Mental Health

Mental Health - A Pretty Place To Play

On World Mental Health yesterday my feed was full of posts about how it’s ok not to be ok. Although it might not be the best sample, after all I curate my own feed, there’s the sense that mental health is being talked about more. Women’s Health, a magazine with a circulation of more than 130,000, has a whole month devoted to the issue, and brands are increasingly jumping on the bandwagon (or posting rhetoric at opportune moments). This is all great. I am genuinely pleased mental health is becoming something people talk about, and to be honest if it wasn’t for this environment I probably wouldn’t be as open as I am. However, what if it’s not as good as it seems?

Chatting to friends off the back of World Mental Health Day there was a sense of frustration.  Some expressed the feeling they’d been reduced to a statistic, a 1 in 4, and concerns were voiced that our, often traumatising, conditions were somehow being glamourised, cooped by anyone with an Instagram account and an agenda. Another hashtag. Hattie Gladwell wrote an article last year about her frustration around mental illness being portrayed as ‘quirky’ and her concerns that people may not understand the seriousness of these disorders. That this may give the impression that mental illness is something that can be controlled through simple steps - going for a run, meditating, drinking more water (these things help, but they don’t solve the problem). An impression that is damaging to people who don’t understand mental illness. There was the concern that white anxiety has resulted in people were supportive around mental health to a point, but as soon as things get uncomfortable that support vanished.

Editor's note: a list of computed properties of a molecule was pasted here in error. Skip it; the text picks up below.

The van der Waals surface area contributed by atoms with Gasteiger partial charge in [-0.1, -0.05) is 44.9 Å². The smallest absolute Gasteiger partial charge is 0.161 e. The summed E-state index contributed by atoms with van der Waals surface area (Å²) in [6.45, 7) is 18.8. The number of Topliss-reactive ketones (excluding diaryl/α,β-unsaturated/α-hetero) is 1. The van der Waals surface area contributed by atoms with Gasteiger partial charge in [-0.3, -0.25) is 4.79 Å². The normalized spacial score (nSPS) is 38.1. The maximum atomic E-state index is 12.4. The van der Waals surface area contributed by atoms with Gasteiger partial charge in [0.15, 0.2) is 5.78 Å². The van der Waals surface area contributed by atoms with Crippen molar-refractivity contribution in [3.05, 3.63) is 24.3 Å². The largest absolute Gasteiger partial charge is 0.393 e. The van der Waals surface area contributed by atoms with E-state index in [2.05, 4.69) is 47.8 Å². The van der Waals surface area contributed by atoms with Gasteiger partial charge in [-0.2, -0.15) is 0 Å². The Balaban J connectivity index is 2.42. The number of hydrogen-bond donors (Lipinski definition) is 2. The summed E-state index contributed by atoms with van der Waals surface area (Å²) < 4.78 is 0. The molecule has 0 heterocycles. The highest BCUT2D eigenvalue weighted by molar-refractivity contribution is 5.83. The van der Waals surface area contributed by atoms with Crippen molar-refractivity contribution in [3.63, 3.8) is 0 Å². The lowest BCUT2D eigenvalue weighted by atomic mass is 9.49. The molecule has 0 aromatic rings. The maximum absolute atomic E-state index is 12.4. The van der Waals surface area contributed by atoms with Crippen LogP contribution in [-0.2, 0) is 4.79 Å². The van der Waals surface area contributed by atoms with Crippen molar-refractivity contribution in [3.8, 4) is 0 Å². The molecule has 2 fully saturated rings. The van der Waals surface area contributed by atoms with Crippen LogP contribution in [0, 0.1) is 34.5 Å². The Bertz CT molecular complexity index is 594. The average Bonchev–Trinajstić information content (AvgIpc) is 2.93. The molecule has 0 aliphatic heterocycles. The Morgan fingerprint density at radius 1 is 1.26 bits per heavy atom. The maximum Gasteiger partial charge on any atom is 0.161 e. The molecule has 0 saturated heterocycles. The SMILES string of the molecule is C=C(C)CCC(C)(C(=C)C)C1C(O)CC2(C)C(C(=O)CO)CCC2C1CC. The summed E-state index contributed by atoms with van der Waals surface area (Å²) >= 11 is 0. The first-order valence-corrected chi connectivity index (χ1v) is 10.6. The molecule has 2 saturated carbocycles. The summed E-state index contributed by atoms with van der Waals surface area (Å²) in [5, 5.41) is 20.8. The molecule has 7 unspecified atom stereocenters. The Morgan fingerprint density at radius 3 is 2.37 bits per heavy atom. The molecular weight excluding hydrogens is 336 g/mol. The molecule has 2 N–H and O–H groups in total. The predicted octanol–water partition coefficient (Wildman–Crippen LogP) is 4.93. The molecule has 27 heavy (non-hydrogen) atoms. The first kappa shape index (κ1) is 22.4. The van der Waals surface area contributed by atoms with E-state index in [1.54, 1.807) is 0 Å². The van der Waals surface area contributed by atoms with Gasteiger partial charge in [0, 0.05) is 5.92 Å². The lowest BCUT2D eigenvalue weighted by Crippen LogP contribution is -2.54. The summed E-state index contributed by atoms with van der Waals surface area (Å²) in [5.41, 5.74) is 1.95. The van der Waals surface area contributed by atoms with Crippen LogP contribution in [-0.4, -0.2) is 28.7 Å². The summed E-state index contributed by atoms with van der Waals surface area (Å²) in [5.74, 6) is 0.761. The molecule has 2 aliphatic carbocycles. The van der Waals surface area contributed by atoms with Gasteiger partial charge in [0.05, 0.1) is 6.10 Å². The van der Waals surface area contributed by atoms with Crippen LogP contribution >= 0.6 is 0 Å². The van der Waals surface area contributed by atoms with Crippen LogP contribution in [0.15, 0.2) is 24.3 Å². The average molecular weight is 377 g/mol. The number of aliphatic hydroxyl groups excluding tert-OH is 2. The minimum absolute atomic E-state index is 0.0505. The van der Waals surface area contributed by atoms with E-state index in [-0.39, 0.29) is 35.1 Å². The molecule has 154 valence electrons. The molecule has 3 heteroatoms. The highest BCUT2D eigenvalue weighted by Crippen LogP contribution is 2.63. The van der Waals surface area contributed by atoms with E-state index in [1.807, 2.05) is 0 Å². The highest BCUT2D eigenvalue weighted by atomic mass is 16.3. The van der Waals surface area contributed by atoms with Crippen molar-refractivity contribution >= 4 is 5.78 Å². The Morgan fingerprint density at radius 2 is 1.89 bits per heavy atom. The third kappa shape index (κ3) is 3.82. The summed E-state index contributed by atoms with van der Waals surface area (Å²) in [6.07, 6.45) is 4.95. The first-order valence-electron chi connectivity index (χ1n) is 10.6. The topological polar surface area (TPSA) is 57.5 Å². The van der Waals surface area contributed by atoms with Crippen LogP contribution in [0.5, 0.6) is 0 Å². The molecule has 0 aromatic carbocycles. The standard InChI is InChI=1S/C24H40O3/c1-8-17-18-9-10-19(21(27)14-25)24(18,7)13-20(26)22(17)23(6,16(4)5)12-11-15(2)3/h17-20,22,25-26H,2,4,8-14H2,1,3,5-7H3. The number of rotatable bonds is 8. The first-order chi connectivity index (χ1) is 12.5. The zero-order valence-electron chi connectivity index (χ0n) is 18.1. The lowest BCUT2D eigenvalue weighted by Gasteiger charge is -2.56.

My own experiences mirror these frustrations. Being told that the most interesting people always have mental health conditions, yet when I have a crisis that I need to walk into the fire, toughen up, stop sulking. There’s the sense that sometimes you have to have the right sort of mental health issues. Nothing too serious. Nothing that manifests itself in an ugly way. You can be ‘quirky’ but god forbid if things get ugly. And that’s the thing, mental illness is ugly. OCD isn’t about cleaning, it’s dark intrusive thoughts that leave you traumatised and consume every part of you. Anxiety isn’t about worrying about a test, it’s an overwhelming feeling of fear and dread that stops you in your tracks and pins you down. Depression isn’t feeling sad, it’s a black cloud that follows you, pouring down on you as you try to struggle through. Of course everyone experiences these conditions differently, but what I’m trying to say is that these conditions are serious, debilitating and traumatising. And that’s before I’ve even mentioned the conditions that are deemed unpalatable - Hannah Jane Parkinson wrote about this aspect beautifully in The Guardian. I accept my anxiety, but my God I’d rather not have it.

Writing about this stuff is difficult. Everyone experiences their own feelings their own way, and I don’t want to reduce anyone’s personal feelings, how you identify is your choice. However, I do want to say be careful. Be careful about saying you have OCD, anxiety or depression. If things feel bad go and see a doctor, don’t self-diagnose, don’t push a pathology on yourself that may not be applicable. Don’t say you cured your pathology through kale and HIIT, because when you do these things you risk reducing mental illness to something that can be easily dismissed, which is what things like World Mental Health Day has been trying to overcome. It is ok not to be ok, let’s make it ok for not being ok to be ugly.

* image: Alex Dixon Photography



Cycling Essentials with B'Twin

Cycling Essentials with B'Twin - A Pretty Place To Play